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Mayor, councilmen salaries trimmed

By Staff | Jul 11, 2014

The City of Rugby mayor and the eight councilmen will make considerably less money for the remainder of 2014.

Newly elected councilman Craig Zachmeier (Ward 4) was appointed chairman of the Ordinance Committee at the council’s reorganization meeting June 24 and he wasted little time scrutinizing the city’s ordinances.

Of the five ordinances discussed at Tuesday’s regular monthly meeting, the Elected Officials ordinance (No. 391) had the most direct impact on those at the table.

Zachmeier found that the council had not legally changed the salaries from the $100 per council members per month and $250 for mayor per month set in 1996. Before Tuesday’s meeting the council members were making $300 per month and the mayor $600.

“The bottom line is we cannot operate outside of our own laws and expect everyone else to follow them,” Zachmeier said. “As of now, if we’re violating our ordinance, it’s a misappropriation of city funds.”

The council then approved a measure to follow the ordinance approved in 1996 and revert back to what the members were making on Jan. 1, 2015, when salary changes can next go into effect.

Ward 3 Councilman Jim Hoffert asked Mayor Arland Geiszler if the council has to address a return of wages. Geiszler said a good faith statute protects the city from having to take such an action and repeatedly thanked Zachmeier for pointing out the issues.

“Mr. Zachmeier has been working diligently so that (similar instances) are not out there in the future,” Geiszler said.

Other ordinances reviewed

The council approved the second reading of the franchises ordinance (No. 389), which goes into effect immediately. (Only amended ordinances with penalty clauses take effect after the public has been notified with a publishing of the ordinance’s penalty clause.) The franchises ordinance states that a franchise or easement approved by the council must be obtained before any persons, firm, corporation or utility implements any medium to transport electric or electronic signals, natural gas or other materials. The ordinance also states a franchise may be granted by adoption of an ordinance.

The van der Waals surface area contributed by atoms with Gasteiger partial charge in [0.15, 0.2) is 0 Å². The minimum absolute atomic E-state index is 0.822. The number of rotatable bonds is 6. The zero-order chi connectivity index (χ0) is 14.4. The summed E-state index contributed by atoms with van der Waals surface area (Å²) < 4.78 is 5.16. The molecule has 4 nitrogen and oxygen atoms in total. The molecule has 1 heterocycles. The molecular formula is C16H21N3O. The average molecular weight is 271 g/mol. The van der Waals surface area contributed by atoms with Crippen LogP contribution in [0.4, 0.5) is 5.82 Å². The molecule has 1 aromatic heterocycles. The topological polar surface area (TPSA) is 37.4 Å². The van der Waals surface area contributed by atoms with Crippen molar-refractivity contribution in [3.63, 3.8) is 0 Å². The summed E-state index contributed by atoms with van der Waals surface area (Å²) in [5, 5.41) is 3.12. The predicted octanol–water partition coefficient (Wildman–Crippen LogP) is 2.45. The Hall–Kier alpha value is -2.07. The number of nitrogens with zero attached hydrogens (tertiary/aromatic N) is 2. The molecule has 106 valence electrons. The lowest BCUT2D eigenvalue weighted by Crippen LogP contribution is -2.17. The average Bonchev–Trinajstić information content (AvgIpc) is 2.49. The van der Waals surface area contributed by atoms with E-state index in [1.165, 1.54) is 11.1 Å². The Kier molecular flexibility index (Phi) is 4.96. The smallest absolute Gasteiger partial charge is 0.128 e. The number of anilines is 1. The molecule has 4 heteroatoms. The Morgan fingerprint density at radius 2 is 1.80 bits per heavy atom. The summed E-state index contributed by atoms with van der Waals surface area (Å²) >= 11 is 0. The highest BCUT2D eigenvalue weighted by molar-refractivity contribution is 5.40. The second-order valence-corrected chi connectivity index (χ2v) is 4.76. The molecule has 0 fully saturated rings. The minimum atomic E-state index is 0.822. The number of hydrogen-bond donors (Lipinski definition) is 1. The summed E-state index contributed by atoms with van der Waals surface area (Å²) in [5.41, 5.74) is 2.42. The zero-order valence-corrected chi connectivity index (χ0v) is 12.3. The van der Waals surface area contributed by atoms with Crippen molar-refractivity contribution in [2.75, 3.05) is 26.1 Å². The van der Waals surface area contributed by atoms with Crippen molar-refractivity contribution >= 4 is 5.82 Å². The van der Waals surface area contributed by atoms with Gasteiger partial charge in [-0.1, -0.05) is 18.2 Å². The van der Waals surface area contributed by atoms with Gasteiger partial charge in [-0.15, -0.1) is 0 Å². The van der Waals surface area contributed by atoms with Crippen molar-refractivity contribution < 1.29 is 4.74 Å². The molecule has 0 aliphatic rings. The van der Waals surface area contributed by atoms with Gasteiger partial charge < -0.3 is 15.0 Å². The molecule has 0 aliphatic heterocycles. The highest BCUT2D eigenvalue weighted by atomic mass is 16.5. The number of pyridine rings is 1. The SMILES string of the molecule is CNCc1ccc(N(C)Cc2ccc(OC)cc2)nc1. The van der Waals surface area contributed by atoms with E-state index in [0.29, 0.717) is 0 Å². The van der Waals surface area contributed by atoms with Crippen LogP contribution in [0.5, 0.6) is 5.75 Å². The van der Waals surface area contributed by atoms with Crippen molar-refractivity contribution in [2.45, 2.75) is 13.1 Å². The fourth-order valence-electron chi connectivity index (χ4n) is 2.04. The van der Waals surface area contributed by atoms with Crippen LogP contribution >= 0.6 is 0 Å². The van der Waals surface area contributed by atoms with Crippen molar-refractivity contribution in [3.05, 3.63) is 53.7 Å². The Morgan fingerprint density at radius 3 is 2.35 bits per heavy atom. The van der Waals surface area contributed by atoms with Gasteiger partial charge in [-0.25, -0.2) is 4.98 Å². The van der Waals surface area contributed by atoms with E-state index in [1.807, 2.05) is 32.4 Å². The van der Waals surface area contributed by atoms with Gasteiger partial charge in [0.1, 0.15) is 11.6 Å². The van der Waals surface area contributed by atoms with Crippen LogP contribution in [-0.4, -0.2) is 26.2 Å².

A second reading of the nuisances ordinance (No. 390) was tabled. Zachmeier said the chief of police and municipal judge are not comfortable with the ordinance.

A first reading of the purchasing procedures ordinance (No. 393) was approved. The mayor requested the ordinance be brought into state law, as many of the ordinances have not been changed since 1942.

If the second reading is approved, purchases of more than $500 by city department heads will no longer be left to the discretion of that supervisor or purchasing agent. A committee chairman of the committee overseeing the department will have the authority to approve or deny the request of purchases more than $500.

Department heads can make purchases of less than $500, but the receipt must be presented to the city auditor within five business days, according to the proposed changes.

The amendment also reads, the chairman or committee member who approves or denies a request shall notify the city auditor as soon thereafter as practical.

Other additions to the purchasing procedures include a department supervisor having the authority to make purchases without approval if an emergency exists endangering life; and department supervisor has the authority to make purchases without approval for routine maintenance of city property and for continued maintenance of city government services.

“The mayor wanted more accountability for the taxpayers, so he wanted to hold the city elected officials and workers at the plant accountable,” Zachmeier said.

Another amendment states that two bids shall be solicited for any purchase exceeding $2,500, and such purchases shall require council approval, even if budgeted. It previously stated $5,000 as the threshold. The bids will need to be formally recorded.

A first reading of the city council ordinance (No. 392) was approved in an effort to “allow the mayor to lead the city more efficiently,” according to Zachmeier.

The reading states that special meetings shall be held at a time and date set by the mayor; with said date, time and location publicly posted according to law. This can be done by electronic means (email and text) on top of the previously stated telephone notice and summons.

The amendments to the ordinance also included the updating of committee names, which had not been changed since 1942. An addition gives the mayor authority to order, develop, rename and combine committees as the mayor sees as practical, for the effective execution of the city government unless otherwise directed by majority vote of council.